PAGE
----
Evaluation of a Programme to Help Parents of Teenagers
Resource type: Research Report
Institute for Child Care Research, Queen’s University Belfast |
Parenting teens can be tricky and confusing. One of the few rigorously-evaluated programmes to help parents tackle those challenges has demonstrated convincing evidence of its effectiveness, researchers reported. The programme — Odyssey, Parenting Your Teen — is a potential model for more countries than Northern Ireland, where it originated, according to a leading expert in education.
Odyssey, Parenting Your Teen is a group-based programme delivered over eight weeks in two-hour sessions that was developed by Parenting NI, a parent support organisation. The findings of a randomised controlled trial suggest that Odyssey, Parenting Your Teen can improve the parent/teenager relationship and reduce stress levels in the family. Parents also reported increased feelings of competence and reduction of guilt.
“I see the Odyssey, Parenting Your Teen programme as one of the most innovative, parent-friendly and effective support programmes that is currently available, not just in Northern Ireland but internationally.”
– Professor Pat Dolan, UNESCO Chair and Director, UNESCO Child and Family Research Centre, NUI, Galway
Parenting NI is an Atlantic grantee.
Adolescence is a stage that can throw even the most competent parents into turmoil. Their once-sweet children can seem suddenly and inexplicably hostile, moody and uncommunicative. Despite parents’ need for help in navigating these complex years, little support is available. Most parenting programmes focus on younger children while the teenage years are largely overlooked. Of the few programmes for parents of teens that exists, most have not been rigorously evaluated.
Based on Family Systems Theory, the Odyssey, Parenting Your Teen programme promotes authoritative parenting (i.e., parents using warm, firm control and rational discipline, and recognising the young person as a valued and contributing member in decision-making). In each session, facilitators introduce topics such as parenting styles, teen development, self- esteem, and rules and consequences.
Researchers from the Institute for Child Care Research, Queen’s University Belfast, carried out a randomised controlled trial in which study participants were assigned to either the Odyssey, Parenting Your Teen programme or a wait list. Parents on the wait list received the programme two months later. Researchers collected questionnaire data from 145 parents at the start and end of each programme from January 2009-April 2012. The teenager that each parent felt most concerned about also completed a questionnaire.
In a June 2012 report, researchers reported the following key findings:
- The study provides convincing evidence of the effectiveness of the Odyssey, Parenting Your Teen programme. The results indicate that this intervention can bring about positive changes in parental mental health and stress. It can also lead to improved relationships between parents and teenagers. Specifically, the programme:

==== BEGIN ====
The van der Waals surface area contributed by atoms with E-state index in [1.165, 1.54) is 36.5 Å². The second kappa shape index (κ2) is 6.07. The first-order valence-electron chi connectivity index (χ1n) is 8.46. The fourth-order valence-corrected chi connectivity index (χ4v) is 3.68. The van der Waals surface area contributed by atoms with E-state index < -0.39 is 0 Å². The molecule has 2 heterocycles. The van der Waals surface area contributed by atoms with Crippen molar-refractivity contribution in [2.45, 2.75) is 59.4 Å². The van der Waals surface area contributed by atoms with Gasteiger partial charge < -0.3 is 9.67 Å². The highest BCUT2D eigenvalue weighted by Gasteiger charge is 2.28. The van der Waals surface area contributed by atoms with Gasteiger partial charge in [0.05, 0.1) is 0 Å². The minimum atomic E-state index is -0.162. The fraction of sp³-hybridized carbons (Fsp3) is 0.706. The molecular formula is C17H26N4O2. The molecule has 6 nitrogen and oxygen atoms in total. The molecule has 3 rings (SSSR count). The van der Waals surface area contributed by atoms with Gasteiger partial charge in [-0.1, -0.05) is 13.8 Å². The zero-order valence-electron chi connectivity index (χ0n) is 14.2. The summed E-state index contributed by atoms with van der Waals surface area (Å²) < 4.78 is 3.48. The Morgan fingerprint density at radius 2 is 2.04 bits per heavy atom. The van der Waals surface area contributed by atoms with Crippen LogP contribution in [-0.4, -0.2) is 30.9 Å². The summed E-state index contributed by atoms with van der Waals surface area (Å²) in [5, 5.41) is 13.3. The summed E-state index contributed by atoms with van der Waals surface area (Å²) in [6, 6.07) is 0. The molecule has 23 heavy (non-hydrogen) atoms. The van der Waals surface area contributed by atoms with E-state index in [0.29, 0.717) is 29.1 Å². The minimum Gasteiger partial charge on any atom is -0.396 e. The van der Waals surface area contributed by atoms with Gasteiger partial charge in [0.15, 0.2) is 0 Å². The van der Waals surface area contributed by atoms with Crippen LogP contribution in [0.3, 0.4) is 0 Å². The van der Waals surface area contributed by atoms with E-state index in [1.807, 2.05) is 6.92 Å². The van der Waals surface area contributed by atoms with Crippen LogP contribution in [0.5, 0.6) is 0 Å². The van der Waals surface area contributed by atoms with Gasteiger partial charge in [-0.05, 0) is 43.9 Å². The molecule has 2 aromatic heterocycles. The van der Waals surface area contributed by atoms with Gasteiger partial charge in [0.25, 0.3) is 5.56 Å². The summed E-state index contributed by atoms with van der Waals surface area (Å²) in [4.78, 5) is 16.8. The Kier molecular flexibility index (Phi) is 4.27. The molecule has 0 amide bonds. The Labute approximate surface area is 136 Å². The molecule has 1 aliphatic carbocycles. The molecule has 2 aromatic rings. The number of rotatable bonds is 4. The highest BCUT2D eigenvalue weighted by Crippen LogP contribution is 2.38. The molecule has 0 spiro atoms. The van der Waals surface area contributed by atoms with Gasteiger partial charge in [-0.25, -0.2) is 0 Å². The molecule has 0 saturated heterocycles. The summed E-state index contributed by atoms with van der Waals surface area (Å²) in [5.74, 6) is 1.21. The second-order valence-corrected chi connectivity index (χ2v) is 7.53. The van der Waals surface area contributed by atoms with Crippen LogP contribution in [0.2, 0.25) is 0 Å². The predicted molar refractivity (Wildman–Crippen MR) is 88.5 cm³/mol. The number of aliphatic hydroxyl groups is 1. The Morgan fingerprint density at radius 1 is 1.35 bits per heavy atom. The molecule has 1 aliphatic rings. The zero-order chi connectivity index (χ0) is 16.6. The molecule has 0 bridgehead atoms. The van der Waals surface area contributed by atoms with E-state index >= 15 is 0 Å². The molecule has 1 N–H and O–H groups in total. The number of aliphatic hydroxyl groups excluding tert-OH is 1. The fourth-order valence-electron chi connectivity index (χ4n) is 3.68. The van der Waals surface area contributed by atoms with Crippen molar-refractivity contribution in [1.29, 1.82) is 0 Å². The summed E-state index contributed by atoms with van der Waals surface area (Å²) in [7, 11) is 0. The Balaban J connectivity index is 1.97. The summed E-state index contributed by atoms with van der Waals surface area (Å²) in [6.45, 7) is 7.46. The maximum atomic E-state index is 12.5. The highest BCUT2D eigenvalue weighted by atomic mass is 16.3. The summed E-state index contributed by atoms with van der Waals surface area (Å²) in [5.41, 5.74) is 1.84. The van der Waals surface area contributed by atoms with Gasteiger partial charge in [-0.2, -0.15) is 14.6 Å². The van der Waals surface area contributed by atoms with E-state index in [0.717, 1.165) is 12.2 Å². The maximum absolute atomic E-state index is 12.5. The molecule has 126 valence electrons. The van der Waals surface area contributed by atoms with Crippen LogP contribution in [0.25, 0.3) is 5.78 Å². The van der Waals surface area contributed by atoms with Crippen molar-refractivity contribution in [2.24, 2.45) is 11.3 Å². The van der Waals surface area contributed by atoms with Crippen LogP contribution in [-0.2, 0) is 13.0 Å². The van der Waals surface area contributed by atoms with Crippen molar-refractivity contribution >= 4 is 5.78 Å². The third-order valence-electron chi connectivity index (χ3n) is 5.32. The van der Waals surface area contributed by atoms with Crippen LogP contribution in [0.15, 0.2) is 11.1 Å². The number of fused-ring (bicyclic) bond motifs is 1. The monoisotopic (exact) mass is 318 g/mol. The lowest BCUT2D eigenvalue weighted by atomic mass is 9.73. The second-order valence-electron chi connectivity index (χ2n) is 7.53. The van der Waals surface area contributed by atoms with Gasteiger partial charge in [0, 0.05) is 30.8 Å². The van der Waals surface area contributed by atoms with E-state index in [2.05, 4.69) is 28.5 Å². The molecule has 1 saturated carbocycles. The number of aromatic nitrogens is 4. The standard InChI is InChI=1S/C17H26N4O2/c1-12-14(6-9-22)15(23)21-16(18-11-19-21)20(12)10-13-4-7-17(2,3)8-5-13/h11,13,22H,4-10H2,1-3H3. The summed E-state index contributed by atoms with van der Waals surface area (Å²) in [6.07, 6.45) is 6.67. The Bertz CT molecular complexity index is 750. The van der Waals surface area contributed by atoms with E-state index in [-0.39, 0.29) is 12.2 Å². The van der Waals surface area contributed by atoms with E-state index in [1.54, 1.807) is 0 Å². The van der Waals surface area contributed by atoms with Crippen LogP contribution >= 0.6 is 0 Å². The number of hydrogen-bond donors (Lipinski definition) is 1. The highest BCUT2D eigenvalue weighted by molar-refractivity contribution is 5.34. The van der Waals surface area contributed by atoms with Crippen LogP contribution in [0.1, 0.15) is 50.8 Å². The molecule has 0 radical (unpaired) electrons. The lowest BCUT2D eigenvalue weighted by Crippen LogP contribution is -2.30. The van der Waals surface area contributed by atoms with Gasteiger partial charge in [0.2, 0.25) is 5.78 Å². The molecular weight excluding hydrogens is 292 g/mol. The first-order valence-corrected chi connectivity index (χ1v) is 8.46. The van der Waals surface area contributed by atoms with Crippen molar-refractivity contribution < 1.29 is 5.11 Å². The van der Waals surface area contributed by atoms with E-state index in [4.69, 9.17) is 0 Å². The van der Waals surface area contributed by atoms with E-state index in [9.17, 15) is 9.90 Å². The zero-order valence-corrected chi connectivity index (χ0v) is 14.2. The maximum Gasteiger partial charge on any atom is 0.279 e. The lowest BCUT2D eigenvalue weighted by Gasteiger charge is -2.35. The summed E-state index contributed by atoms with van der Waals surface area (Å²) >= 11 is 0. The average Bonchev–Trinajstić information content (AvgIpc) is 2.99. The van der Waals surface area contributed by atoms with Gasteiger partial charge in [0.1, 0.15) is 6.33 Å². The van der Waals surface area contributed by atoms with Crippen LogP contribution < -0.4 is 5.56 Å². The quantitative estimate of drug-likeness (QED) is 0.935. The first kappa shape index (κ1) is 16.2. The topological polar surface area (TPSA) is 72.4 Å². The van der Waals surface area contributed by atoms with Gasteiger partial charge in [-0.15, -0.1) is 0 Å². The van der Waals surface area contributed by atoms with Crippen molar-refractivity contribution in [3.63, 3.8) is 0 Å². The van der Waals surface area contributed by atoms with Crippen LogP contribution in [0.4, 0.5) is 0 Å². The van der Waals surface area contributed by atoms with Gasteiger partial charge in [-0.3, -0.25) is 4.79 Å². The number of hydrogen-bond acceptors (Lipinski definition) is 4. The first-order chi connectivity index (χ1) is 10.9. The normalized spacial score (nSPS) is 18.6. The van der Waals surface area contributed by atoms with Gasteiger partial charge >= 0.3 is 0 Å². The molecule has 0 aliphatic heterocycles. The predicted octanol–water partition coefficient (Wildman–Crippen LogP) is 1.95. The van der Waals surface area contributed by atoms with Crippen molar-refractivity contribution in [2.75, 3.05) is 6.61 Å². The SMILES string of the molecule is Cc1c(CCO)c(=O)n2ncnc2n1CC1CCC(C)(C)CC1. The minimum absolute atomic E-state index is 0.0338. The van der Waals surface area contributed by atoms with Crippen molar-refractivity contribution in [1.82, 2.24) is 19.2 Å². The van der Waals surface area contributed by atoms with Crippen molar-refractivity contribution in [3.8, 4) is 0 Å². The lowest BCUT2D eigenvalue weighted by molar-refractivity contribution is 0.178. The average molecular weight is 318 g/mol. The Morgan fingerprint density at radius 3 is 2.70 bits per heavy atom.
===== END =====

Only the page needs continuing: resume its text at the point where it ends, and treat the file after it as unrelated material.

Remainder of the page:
- Enhanced parental well-being. It reduced parental stress and feelings of social alienation, guilt and incompetence regarding parenting.
- Improved the parent/teenager relationship and decreased levels of stress. It reduced conflict about schools, meals and eating. Compared with the control group, parents who participated in the programme reported greater improvements in communication, problem solving and family cohesion.
Parents also reported less stress in their relationships with their teens. No change was reported in parents’ knowledge of where their teenagers were or what they were doing.
- Increased perceived parental competence and reduced feelings of guilt. Parents who participated in the programme were less likely to:
- Interpret their teen’s behaviour as malicious
- Think that their teen’s bad behaviour would lead to disaster and ruin
- Feel that their teenager should behave flawlessly at all times.
- Made a positive difference on some aspects of teenagers’ social functioning, such as decreased moodiness. It made teens less likely to engage in delinquent behaviour as well. The programme did not seem to affect teenagers’ self-reported levels of social isolation.
Parenting NI is taking the learnings from the Odyssey, Parenting Your Teen programme and the research findings to further develop its other programmes. They are Parenting Apart, for parents who are separating, divorcing or thinking about divorcing; Sink or Swim, for parents who are struggling with mental health issues; Managing Challenging Behaviour, for parents who are looking to better understand why their children are disruptive and how to reinforce positive behaviour; and Flatpack Guide for Fathers, designed to support fathers in their parenting role. Parenting NI is developing manuals for all of these programmes.
Trainers from Parenting NI will deliver the Odyssey, Parenting Your Teen programme in Northern Ireland and the Republic of Ireland. This nongovernment organisation is also establishing a social franchise (the application of commercial franchising concepts to achieve socially beneficial ends) in which staff train people as trainers. Those who complete the training satisfactorily may then offer the programme to parents. Through this means, Parenting NI plans to expand Odyssey, Parenting Your Teen to the United Kingdom and eventually Europe.
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Parenting NI is an Atlantic grantee.